A break-in at a French military munitions compound resulting in the theft of a cache of detonators, grenades and plastic explosives has set off security concerns in the country in the aftermath of a series of deadly terror attacks.
The break-in at the Miramas military site near Marseille saw the culprit or culprits cut through security fencing and outwit the guards and sniffer dog patrols to make away with the haul.
As many as 180 detonators, 40 grenades and 10 blocks of 250 grams of plastic explosives were stolen from the multi-service military site in southeast France.
A spokesman for the French military told AP that about 160 civilians and soldiers work on the site daily, and guards with sniffer dogs patrol behind two fences separated by a "no-man's land".
Defence Minister Jean-Yves Le Drian has ordered an investigation and called for a review of security at all French military sites, besides seeking proposals on "corrective measures" within 15 days.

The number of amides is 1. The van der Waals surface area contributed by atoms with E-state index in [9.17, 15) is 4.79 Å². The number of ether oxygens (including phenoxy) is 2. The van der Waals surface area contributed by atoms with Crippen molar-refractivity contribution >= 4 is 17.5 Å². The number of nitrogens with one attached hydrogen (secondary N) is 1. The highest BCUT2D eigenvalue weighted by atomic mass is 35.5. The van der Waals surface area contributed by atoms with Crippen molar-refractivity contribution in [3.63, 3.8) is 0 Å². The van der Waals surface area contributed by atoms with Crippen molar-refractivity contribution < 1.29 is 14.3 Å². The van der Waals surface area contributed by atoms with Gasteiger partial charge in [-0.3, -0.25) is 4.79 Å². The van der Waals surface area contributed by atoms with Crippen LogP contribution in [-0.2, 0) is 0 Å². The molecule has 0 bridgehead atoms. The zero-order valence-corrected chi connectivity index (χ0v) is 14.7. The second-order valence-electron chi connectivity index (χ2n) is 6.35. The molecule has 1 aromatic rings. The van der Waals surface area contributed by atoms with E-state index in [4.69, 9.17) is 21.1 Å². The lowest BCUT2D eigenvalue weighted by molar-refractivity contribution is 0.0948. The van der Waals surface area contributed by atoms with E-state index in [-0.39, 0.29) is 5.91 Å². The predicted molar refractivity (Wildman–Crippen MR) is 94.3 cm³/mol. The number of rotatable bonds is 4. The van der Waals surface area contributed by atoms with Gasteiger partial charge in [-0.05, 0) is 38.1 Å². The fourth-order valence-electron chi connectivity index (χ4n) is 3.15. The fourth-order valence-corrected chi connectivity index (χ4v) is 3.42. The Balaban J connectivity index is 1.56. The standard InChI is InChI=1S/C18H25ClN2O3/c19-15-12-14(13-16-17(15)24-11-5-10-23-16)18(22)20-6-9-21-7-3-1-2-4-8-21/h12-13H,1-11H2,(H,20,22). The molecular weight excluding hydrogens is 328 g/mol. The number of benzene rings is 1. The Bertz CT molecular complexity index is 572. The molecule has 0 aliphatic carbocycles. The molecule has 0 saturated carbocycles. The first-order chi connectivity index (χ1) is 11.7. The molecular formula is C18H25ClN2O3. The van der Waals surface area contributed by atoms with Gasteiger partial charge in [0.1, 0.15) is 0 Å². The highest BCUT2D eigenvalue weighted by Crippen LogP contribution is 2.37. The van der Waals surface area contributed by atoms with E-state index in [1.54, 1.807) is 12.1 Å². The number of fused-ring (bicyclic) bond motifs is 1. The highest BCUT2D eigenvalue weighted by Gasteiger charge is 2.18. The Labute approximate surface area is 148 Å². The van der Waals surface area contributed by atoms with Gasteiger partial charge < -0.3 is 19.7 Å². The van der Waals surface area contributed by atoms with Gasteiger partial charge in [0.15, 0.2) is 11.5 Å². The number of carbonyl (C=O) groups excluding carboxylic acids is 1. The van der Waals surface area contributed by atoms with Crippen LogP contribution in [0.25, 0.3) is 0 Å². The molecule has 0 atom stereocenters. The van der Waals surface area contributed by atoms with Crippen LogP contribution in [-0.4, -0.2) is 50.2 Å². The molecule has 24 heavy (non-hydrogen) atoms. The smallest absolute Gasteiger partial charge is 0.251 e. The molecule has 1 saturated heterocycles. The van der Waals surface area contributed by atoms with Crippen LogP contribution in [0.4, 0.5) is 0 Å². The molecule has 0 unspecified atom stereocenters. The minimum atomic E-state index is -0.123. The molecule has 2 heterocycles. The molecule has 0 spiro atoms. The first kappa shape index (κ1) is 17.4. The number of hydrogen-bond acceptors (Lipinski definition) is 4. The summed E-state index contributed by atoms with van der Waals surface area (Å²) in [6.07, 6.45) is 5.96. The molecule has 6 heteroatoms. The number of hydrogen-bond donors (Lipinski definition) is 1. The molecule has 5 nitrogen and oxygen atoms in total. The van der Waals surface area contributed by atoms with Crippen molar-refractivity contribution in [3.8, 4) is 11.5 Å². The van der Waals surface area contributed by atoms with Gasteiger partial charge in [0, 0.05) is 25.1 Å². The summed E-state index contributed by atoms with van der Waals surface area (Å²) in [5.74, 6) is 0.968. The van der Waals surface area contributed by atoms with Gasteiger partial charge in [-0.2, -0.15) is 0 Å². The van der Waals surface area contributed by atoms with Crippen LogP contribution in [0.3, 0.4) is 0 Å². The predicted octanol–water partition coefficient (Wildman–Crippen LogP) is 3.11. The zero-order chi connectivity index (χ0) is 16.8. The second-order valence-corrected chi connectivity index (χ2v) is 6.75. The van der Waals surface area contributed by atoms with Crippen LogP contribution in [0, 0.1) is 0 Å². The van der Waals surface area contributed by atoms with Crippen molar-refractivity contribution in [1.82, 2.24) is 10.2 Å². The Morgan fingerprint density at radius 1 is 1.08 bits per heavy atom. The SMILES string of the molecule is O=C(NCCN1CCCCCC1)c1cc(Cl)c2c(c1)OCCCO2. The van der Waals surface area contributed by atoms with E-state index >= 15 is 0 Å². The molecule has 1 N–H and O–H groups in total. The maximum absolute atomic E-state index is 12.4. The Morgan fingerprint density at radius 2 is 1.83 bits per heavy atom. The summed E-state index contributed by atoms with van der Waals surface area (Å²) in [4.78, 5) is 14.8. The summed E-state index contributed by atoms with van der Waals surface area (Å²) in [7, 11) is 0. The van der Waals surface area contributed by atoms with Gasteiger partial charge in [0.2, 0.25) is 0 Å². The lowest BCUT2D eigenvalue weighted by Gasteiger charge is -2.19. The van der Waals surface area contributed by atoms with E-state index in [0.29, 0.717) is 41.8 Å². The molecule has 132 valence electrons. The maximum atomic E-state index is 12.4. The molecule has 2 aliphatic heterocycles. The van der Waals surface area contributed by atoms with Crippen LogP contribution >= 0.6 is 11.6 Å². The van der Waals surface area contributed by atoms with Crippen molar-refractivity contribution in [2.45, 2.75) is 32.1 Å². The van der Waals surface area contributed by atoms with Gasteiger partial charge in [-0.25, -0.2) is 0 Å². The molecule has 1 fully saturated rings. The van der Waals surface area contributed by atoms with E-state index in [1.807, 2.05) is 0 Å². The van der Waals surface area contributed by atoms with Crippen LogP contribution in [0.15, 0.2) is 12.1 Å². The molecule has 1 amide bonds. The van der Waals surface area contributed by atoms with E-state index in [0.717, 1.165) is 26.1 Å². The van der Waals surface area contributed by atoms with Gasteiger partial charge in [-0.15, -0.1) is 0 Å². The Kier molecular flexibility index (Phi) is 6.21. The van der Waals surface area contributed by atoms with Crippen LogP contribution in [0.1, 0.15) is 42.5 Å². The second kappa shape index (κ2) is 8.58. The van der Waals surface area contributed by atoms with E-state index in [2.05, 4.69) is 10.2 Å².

The theft is believed to have taken place sometime on Sunday (5 July) evening.
A total of nine storehouses were affected in the theft.
The 200-acre base is used as a logistics centre as well as for stockpiling munitions used in France's foreign operations.
France recently raised its terrorism alert status to the highest level after deadly attacks by extremists in January and last month, coming after the killing spree six months ago in Paris that left 17 people dead, at the Charlie Hebdo office.
The country is high on the hit list of Islamic State jihadists.
In the most recent attack in France, a 35-year-old with links to Islamic State beheaded his boss at a gas factory in Lyon.